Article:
I do believe that baptisms by the Methodist church are valid. So stop worrying. :slight_smile:


#11

It doesn’t matter whether it was hands or something else that were used. What matters is whether the water was sprinkled or poured.

In terms of validity, what is really important is that enough water is used that it flows over the person’s head. A few minuscule drops that landed on a baby’s head and stuck there immobile would not be flowing, and so the validity of the baptism would be questionable. But if I’m not mistaken virtually always when sprinkling is used in baptism enough water is used for it to flow down the baby’s head, in which case there is no need to worry.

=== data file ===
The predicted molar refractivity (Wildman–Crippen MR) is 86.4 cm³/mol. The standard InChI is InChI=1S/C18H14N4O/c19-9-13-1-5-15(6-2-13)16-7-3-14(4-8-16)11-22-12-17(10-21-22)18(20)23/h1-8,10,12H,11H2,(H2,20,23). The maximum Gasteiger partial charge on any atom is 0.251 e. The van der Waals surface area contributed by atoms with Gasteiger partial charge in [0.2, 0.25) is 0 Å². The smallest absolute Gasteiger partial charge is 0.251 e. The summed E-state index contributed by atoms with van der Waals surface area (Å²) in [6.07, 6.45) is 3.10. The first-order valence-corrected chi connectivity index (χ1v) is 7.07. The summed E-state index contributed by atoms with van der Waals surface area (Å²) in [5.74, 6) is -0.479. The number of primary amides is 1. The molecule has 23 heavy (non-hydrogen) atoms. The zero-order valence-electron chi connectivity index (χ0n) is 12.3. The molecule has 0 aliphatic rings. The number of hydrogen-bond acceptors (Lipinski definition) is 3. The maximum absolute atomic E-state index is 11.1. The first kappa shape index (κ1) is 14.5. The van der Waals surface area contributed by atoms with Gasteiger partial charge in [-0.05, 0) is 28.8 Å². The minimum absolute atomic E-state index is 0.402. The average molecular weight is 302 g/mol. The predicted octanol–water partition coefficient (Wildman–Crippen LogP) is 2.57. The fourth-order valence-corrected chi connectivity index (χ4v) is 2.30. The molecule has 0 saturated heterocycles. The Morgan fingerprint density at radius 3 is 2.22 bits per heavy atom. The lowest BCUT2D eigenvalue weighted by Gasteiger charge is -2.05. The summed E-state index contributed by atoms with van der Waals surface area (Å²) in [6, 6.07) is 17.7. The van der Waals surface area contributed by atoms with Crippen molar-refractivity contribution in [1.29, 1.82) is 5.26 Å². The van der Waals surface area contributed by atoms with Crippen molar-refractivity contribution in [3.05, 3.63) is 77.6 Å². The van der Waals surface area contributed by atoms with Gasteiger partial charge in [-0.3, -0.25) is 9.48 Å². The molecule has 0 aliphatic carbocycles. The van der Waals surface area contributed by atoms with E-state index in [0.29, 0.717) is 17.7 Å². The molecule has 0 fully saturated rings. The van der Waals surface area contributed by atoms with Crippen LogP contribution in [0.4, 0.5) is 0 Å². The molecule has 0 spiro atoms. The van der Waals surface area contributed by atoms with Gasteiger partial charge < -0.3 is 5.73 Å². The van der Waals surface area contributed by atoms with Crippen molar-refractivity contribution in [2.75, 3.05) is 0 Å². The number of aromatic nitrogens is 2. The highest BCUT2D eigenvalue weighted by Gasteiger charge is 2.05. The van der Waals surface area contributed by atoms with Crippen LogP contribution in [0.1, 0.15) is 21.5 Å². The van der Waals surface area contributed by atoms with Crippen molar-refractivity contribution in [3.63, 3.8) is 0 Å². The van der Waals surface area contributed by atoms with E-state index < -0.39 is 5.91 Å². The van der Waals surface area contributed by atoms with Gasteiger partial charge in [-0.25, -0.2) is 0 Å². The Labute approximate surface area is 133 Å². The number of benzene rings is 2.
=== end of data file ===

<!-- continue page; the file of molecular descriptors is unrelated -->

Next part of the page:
The Catholic Church doesn’t allow it so as not to take chances with what the water does once it touches the head. Also, it may be an obscure fact that has not influenced any church’s practice, but sprinkling infants with water does closely resemble a pagan Germanic ritual that used to be practiced in much the same areas where baptism by sprinkling later arose among Protestants, like England and Scandinavia, and I think Germany. I can’t imagine how a real historical link between the practices could exist considering the centuries of Catholicism in between, but considering the interpretation one sometimes encounters of Protestantism as a partial return to Germanic paganism it is not a very nice coincidence.


#12

Your speculation is correct. Sprinkling baptism is valid, but not licit. Submersion or pouring is preferred.


#13

The water must move over the person being baptized.

So what ever water is used, it must be of sufficient quantity to flow over the skin.